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Med Decis Making. 2014 May;34(4):473-84. doi: 10.1177/0272989X14522099. Epub 2014 Mar 10.

Advance care planning norms may contribute to hospital variation in end-of-life ICU use: a simulation study.

Author information

Center for Research on Health Care, University of Pittsburgh, Pittsburgh, PA (AEB, RMA).
Division of General Internal Medicine, Department of Medicine, University of Pittsburgh, Pittsburgh, PA (AEB, RMA)
Department of Health Policy Management, Graduate School of Public Health, University of Pittsburgh, Pittsburgh, PA (AEB)
The CRISMA (Clinical Research, Investigation, and Systems Modeling of Acute Illness) Laboratory, Department of Critical Care Medicine, University of Pittsburgh, Pittsburgh, PA (AEB, DM, DCA)
Department of Anesthesia and Perioperative Care, University of California–San Francisco Medical Center, San Francisco, CA (RKL)
Department of Anesthesiology, David Geffen School of Medicine at University of California, Los Angeles, CA (YMH, DCA)
RAND Corporation, Pittsburgh, PA (CF)
Section of Palliative Care and Medical Ethics, Division of General Internal Medicine, Department of Medicine, University of Pittsburgh, Pittsburgh, PA (RMA)



There is wide variation in end-of-life (EOL) intensive care unit (ICU) use among academic medical centers (AMCs). Our objective was to develop hypotheses regarding medical decision-making factors underlying this variation.


This was a high-fidelity simulation experiment involving a critically and terminally ill elder, followed by a survey and debriefing cognitive interview and evaluated using triangulated quantitative-qualitative comparative analysis. The study was conducted in 2 AMCs in the same state and health care system with disparate EOL ICU use. Subjects were hospital-based physicians responsible for ICU admission decisions. Measurements included treatment plan, prognosis, diagnosis, qualitative case perceptions, and clinical reasoning.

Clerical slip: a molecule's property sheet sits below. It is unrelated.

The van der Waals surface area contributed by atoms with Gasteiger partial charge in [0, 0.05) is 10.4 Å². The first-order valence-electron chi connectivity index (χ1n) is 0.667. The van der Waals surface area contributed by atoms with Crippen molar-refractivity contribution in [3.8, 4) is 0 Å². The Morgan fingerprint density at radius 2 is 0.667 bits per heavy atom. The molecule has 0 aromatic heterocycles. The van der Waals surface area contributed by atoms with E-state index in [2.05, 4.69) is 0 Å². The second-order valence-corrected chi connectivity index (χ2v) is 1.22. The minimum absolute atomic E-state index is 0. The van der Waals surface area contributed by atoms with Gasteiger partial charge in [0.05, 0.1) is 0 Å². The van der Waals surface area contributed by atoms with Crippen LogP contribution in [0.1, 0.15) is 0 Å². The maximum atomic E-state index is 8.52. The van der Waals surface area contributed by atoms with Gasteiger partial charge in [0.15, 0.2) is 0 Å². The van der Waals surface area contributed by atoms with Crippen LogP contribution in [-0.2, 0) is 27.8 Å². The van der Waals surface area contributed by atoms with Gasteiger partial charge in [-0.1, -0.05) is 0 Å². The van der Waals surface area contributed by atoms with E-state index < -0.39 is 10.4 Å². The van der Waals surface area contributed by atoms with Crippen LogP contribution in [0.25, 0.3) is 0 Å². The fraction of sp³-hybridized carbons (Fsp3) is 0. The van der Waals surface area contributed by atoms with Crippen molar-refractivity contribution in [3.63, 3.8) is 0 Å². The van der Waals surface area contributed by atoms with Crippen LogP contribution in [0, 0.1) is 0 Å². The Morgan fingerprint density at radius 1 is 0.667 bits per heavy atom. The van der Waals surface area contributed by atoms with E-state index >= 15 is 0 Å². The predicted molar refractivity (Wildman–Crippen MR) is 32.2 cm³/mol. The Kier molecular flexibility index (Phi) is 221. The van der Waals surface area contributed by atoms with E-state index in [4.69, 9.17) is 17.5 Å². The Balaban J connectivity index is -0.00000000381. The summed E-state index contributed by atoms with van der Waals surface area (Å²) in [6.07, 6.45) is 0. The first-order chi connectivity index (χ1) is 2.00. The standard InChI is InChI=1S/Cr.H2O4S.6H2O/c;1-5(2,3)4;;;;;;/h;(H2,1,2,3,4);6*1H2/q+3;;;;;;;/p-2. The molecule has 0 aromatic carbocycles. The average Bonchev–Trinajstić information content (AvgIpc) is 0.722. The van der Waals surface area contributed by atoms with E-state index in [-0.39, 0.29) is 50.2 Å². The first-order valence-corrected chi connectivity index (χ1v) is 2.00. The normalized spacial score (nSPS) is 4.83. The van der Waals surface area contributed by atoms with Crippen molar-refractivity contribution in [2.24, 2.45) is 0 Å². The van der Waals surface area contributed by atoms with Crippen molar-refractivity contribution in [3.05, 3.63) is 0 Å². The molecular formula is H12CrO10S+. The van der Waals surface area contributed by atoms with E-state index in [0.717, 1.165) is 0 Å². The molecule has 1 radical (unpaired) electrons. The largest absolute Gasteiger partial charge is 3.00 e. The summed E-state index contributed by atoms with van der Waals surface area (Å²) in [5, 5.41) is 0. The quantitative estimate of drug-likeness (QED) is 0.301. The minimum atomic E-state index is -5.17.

Sixty-seven of 111 (60%) eligible physicians agreed to participate; 48 (72%) could be scheduled. There were no significant between-AMC differences in 3-month prognosis or treatment plan, but there were systematic differences in perceptions of the case. Case perceptions at the low-intensity AMC seemed to be influenced by the absence of a do-not-resuscitate order in the context of norms of universal code status discussion and documentation upon admission, whereas case perceptions at the high-intensity AMC seemed to be influenced by the patient's known metastatic gastric cancer in the context of norms of oncologists' avoiding code status discussions.


In this simulation study of 2 AMCs, hospital-based physicians had different perceptions of an identical case. We hypothesize that different advance care planning norms may have influenced their decision-making heuristics.


Medicare; cancer; heuristics; intensive care; national health policy; palliative care; physician decision making; qualitative research; simulation; terminal care; variation

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